The signals emanating from the RF filter 32 are next applied to a specially designed logarithmic amplifier 34. As will be later described in greater detail when the implementation of FIG. 2 is explained, the logarithmic amplifier 34 is specially designed to subtract off the signal components due to the ambient light or background (B) from the current component (I) which is due to the red and infrared LED light sources in the network 12. Because of the unique design of the logarithmic amplifier used herein, the resulting output signal is a voltage directly proportional to the logarithm of the input current, but with the component due to background noise, including ambient light, removed therefrom.
The signal output from the logarithm amplifier 34 is next applied to a pulse amplifier circuit 36, also of unique design. As was pointed out in the introductory portion of this specification, one of the key aspects of the present invention is the elimination of the need for plural signal processing channels and attendant replication of signal processing circuitry in each of these channels. As will be further explained in considerable retail, it is the design of the pulse amplifier 36 used herein that permits the time multiplexed sharing of a single channel of downstream electronics. To do this, pulse amplifier 36 must function to effectively amplify only the AC components, i.e., the modulating envelopes while subtracting out the DC levels on which the AC component is superimposed, i.e., the offset. Thus, the AC signal containing the information and contributed individually by the separate light sources is maintained in the same amplitude range, allowing the downstream A/D converter 38 to digitize both samples.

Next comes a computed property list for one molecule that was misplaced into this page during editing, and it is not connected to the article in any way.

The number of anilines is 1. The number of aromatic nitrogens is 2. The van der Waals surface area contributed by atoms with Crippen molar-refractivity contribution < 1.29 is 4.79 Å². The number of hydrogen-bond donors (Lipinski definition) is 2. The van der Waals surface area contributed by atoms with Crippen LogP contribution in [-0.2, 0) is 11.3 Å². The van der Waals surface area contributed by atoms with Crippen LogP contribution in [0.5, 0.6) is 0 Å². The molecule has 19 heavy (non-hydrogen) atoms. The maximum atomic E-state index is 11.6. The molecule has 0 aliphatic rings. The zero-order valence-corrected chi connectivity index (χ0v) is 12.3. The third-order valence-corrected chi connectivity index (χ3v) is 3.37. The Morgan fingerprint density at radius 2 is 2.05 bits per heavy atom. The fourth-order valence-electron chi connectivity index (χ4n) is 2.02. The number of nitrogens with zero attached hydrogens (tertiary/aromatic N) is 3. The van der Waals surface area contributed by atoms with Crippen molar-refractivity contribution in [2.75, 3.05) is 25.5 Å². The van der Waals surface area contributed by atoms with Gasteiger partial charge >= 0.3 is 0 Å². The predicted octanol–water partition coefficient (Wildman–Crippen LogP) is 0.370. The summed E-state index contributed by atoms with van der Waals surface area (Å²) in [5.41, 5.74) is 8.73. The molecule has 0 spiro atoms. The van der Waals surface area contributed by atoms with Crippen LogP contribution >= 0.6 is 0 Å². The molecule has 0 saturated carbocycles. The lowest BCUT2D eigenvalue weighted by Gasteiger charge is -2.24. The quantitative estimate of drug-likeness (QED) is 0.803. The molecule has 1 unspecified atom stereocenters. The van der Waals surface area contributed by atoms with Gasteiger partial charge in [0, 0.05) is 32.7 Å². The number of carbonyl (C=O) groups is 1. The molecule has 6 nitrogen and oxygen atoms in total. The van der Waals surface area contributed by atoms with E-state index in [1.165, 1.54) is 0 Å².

The analog-to-digital converter 38 is designed to provide an output whose pulse width is proportional to the amplitude of the input signal. The microprocessor 16 receives this variable width pulse and, using a suitable counting technique, converts it to a multi-bit digital representation so that it can be treated as an operand during the execution of the software instructions stored within the memory portion of the microprocessor 16.
The microprocessor 16 is specifically programmed to execute a series of signal processing steps on the thus formed operands. In particular, the input to the microprocessor is .[.hipass.]. .Iadd.highpass .Iaddend.filtered, which is effective to minimize artifacts such as from body movements, and following that, peak-to-peak measurements may be made with the peak information allowing subsequent rate measurement and the peak-to peak amplitude being used to determine the percentage of a given constituent.
In a typical system, it is desired to provide an alarm when a constituent percentage, such as O2 saturation of the hemoglobin, falls below some threshold value. The threshold may be entered into the microprocessor 16 by appropriate setting of the hard-wired switches represented by the block 40 in FIG. 1. The microprocessor 16 is also shown as configured to provide signals over the bus 42 for initiating either an audible alarm 44 packaged within the oximeter housing itself or, alternatively, also providing an alarm at a remote location, such as a nursing station or the like, via alarm 46. The computer 16 may also drive a suitable alpha/numeric display device 48, such as a seven-segment display implemented either with LEDs or liquid crystal media. This display would typically be presented on the face plate of the housing containing the circuitry of the pulse oximeter.
It is also envisioned that the digital output from the microprocessor 16 may be routed through a D/A converter 50 to create an analog representation of the quantity being measured and that analog representation can then be recorded on a strip recorder 52, thereby providing a hard-copy output.